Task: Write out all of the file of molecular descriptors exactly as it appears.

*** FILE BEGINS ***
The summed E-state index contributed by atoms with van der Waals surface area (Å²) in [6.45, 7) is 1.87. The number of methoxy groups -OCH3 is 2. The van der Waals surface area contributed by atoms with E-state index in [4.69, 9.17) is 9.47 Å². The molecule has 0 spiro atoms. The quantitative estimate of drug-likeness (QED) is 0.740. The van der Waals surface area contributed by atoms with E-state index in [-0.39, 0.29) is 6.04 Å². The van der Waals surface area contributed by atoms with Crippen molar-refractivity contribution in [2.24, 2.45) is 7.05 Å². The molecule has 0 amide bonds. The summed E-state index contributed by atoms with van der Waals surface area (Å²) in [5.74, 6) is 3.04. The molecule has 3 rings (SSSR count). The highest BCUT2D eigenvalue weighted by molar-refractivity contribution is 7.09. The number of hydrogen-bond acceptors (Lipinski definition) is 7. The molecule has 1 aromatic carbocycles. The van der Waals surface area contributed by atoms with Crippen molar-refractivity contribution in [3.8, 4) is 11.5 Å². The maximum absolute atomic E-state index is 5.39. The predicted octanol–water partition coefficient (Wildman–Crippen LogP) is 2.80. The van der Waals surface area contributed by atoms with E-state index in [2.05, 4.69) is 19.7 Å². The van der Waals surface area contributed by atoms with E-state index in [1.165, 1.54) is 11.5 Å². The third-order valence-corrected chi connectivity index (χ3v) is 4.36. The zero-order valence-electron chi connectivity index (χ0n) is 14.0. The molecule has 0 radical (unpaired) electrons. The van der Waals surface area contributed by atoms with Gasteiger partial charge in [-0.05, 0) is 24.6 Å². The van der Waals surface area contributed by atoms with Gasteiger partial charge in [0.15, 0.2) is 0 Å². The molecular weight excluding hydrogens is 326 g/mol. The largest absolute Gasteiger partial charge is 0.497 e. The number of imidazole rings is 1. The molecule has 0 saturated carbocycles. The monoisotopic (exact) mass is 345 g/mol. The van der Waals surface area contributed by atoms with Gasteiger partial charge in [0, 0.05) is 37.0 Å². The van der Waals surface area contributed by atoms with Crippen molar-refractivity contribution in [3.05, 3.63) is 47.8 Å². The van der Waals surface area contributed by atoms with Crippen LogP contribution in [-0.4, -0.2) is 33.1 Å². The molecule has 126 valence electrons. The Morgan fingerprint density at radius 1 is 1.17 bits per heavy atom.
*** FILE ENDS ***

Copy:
The summed E-state index contributed by atoms with van der Waals surface area (Å²) in [6.45, 7) is 1.87. The number of methoxy groups -OCH3 is 2. The van der Waals surface area contributed by atoms with E-state index in [4.69, 9.17) is 9.47 Å². The molecule has 0 spiro atoms. The quantitative estimate of drug-likeness (QED) is 0.740. The van der Waals surface area contributed by atoms with E-state index in [-0.39, 0.29) is 6.04 Å². The van der Waals surface area contributed by atoms with Crippen molar-refractivity contribution in [2.24, 2.45) is 7.05 Å². The molecule has 0 amide bonds. The summed E-state index contributed by atoms with van der Waals surface area (Å²) in [5.74, 6) is 3.04. The molecule has 3 rings (SSSR count). The highest BCUT2D eigenvalue weighted by molar-refractivity contribution is 7.09. The number of hydrogen-bond acceptors (Lipinski definition) is 7. The molecule has 1 aromatic carbocycles. The van der Waals surface area contributed by atoms with Crippen molar-refractivity contribution in [3.8, 4) is 11.5 Å². The maximum absolute atomic E-state index is 5.39. The predicted octanol–water partition coefficient (Wildman–Crippen LogP) is 2.80. The van der Waals surface area contributed by atoms with E-state index in [2.05, 4.69) is 19.7 Å². The van der Waals surface area contributed by atoms with E-state index in [1.165, 1.54) is 11.5 Å². The third-order valence-corrected chi connectivity index (χ3v) is 4.36. The zero-order valence-electron chi connectivity index (χ0n) is 14.0. The molecule has 0 radical (unpaired) electrons. The van der Waals surface area contributed by atoms with Gasteiger partial charge in [-0.05, 0) is 24.6 Å². The van der Waals surface area contributed by atoms with Gasteiger partial charge in [0.15, 0.2) is 0 Å². The molecular weight excluding hydrogens is 326 g/mol. The largest absolute Gasteiger partial charge is 0.497 e. The number of imidazole rings is 1. The molecule has 0 saturated carbocycles. The monoisotopic (exact) mass is 345 g/mol. The van der Waals surface area contributed by atoms with Gasteiger partial charge in [0, 0.05) is 37.0 Å². The van der Waals surface area contributed by atoms with Crippen molar-refractivity contribution in [3.05, 3.63) is 47.8 Å². The van der Waals surface area contributed by atoms with Crippen LogP contribution in [-0.4, -0.2) is 33.1 Å². The molecule has 126 valence electrons. The Morgan fingerprint density at radius 1 is 1.17 bits per heavy atom.